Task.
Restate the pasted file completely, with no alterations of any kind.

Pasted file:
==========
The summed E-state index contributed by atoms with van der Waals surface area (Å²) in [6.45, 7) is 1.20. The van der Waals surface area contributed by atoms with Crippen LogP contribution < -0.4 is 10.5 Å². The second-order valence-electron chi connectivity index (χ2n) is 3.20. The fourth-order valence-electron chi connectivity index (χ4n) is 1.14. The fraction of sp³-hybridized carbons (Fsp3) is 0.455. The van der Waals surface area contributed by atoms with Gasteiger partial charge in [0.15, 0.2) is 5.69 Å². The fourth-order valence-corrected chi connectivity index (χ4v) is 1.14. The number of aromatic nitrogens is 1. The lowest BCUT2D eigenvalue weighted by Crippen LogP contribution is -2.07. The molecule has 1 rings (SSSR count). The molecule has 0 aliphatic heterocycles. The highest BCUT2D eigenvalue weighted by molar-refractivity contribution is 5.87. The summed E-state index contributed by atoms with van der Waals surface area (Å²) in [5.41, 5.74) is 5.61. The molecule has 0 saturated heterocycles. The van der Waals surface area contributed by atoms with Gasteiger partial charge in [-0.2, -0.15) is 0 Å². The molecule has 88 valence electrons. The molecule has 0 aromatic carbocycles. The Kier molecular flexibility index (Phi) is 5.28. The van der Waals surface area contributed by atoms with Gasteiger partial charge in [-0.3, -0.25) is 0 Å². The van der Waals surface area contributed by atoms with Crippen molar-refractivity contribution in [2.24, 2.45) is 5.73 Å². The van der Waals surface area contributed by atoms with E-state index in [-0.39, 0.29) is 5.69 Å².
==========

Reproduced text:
The summed E-state index contributed by atoms with van der Waals surface area (Å²) in [6.45, 7) is 1.20. The van der Waals surface area contributed by atoms with Crippen LogP contribution < -0.4 is 10.5 Å². The second-order valence-electron chi connectivity index (χ2n) is 3.20. The fourth-order valence-electron chi connectivity index (χ4n) is 1.14. The fraction of sp³-hybridized carbons (Fsp3) is 0.455. The van der Waals surface area contributed by atoms with Gasteiger partial charge in [0.15, 0.2) is 5.69 Å². The fourth-order valence-corrected chi connectivity index (χ4v) is 1.14. The number of aromatic nitrogens is 1. The lowest BCUT2D eigenvalue weighted by Crippen LogP contribution is -2.07. The molecule has 1 rings (SSSR count). The molecule has 0 aliphatic heterocycles. The highest BCUT2D eigenvalue weighted by molar-refractivity contribution is 5.87. The summed E-state index contributed by atoms with van der Waals surface area (Å²) in [5.41, 5.74) is 5.61. The molecule has 0 saturated heterocycles. The van der Waals surface area contributed by atoms with Gasteiger partial charge in [-0.2, -0.15) is 0 Å². The molecule has 88 valence electrons. The molecule has 0 aromatic carbocycles. The Kier molecular flexibility index (Phi) is 5.28. The van der Waals surface area contributed by atoms with Gasteiger partial charge in [-0.3, -0.25) is 0 Å². The van der Waals surface area contributed by atoms with Crippen molar-refractivity contribution in [2.24, 2.45) is 5.73 Å². The van der Waals surface area contributed by atoms with E-state index in [-0.39, 0.29) is 5.69 Å².